The EndingHunger outreach platform was created to follow up on a worldwide petition that called upon world leaders to give top political priority to eradicating hunger. A groundbreaking video featuring Oscar-winning actor Jeremy Irons attracted media attention. The petition succeeded beyond all expectations, attracting more than 3.25 million signatures – both online and through live events. EndingHunger was developed to engage that audience. Through web, social media and email outreach, EndingHunger delivers interesting, sometimes provocative, but always reliable content about hunger, its causes and how to get active on solutions. Continuous monitoring and interaction with users through the predecessor campaign’s email account, Facebook and Twitter discussions gave the team crucial insights into the profile of the audience that had been had attracted. Based on the findings, they developed EndingHunger to target 14- to 25-year-olds. Signatures in the petition drive were mapped, enabling the team to see the geographic spread of the natural audience. Based on this information, it was decided to offer EndingHunger web stories in seven languages – Arabic, Chinese, English, French, Italian, Russian and Spanish.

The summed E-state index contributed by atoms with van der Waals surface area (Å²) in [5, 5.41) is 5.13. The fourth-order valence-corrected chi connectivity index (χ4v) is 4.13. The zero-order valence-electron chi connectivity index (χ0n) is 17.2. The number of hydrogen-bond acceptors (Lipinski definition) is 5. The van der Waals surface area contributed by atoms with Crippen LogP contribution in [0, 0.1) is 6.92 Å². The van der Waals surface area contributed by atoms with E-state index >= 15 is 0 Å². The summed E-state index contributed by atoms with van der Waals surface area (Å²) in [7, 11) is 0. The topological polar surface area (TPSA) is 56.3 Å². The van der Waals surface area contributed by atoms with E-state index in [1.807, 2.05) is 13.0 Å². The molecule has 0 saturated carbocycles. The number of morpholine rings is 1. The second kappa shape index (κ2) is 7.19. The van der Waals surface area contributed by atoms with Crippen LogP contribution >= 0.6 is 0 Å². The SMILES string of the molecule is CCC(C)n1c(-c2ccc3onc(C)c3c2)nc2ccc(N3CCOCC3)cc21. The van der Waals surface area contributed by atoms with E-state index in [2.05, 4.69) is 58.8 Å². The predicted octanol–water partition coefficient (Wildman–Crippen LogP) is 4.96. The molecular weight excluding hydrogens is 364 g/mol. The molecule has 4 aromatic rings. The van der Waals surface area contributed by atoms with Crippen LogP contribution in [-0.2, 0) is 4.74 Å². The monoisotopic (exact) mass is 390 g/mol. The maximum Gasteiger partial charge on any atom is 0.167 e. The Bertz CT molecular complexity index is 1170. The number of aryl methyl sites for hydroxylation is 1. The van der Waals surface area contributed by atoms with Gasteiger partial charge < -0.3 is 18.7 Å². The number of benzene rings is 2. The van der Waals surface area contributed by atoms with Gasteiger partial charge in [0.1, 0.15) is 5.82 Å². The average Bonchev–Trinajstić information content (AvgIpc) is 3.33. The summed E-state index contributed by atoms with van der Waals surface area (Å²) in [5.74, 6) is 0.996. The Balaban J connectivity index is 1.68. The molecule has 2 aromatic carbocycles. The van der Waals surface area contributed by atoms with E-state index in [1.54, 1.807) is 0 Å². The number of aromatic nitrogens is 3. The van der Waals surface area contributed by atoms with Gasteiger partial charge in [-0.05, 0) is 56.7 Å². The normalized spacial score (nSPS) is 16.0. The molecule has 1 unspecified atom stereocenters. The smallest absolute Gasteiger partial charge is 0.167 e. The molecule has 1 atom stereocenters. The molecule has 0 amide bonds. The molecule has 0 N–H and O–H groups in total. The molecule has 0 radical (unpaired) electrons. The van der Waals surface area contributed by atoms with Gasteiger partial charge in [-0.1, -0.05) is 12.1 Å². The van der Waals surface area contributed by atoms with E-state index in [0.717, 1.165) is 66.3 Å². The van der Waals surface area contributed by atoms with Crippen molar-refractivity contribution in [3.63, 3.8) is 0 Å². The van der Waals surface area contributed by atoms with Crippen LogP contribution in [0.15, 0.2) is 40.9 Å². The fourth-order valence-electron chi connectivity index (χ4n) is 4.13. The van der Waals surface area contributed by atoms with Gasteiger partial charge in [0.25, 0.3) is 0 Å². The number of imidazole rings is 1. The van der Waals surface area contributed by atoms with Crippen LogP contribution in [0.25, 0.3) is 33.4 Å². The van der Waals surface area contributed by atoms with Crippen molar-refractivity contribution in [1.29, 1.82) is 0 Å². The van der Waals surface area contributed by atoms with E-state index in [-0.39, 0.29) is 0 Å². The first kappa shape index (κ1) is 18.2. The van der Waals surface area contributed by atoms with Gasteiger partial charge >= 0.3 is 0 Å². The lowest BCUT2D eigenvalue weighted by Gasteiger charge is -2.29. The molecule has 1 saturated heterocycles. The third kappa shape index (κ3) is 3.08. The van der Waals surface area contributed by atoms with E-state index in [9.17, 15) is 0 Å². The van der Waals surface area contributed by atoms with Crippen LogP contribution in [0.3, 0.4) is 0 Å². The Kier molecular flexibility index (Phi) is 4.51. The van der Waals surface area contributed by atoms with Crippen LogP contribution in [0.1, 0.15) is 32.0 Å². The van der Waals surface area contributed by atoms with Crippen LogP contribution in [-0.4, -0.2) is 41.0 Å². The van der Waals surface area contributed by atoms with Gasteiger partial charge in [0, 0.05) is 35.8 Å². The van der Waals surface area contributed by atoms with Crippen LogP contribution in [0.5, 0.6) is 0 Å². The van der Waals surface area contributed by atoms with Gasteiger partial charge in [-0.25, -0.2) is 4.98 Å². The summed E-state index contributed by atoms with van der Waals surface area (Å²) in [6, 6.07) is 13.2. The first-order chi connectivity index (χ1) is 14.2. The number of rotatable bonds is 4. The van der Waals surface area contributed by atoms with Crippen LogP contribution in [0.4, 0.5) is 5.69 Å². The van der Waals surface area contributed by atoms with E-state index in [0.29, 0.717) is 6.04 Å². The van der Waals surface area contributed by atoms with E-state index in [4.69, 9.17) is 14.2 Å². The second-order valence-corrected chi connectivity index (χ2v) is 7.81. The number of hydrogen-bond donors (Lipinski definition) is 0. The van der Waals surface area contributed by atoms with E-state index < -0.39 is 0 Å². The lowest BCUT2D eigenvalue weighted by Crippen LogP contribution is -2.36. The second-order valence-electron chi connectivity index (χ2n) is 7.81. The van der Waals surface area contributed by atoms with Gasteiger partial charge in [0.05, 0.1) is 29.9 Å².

Strategy

The daily communication challenge is to reach a vast, youthful audience on all continents, capturing their imaginations, appealing to their innate desire for a better world and involving them in real actions to bring about change. The team created a cool “brand” to connect with the audience at their own level, to motivate and inspire the next generation of hunger activists. Far from being a booster for the UN-FAO, EndingHunger captures “boring” information flow from a wide range of institutions – including international news media – and develops original content packaged for a young and tech-savvy audience.

Creative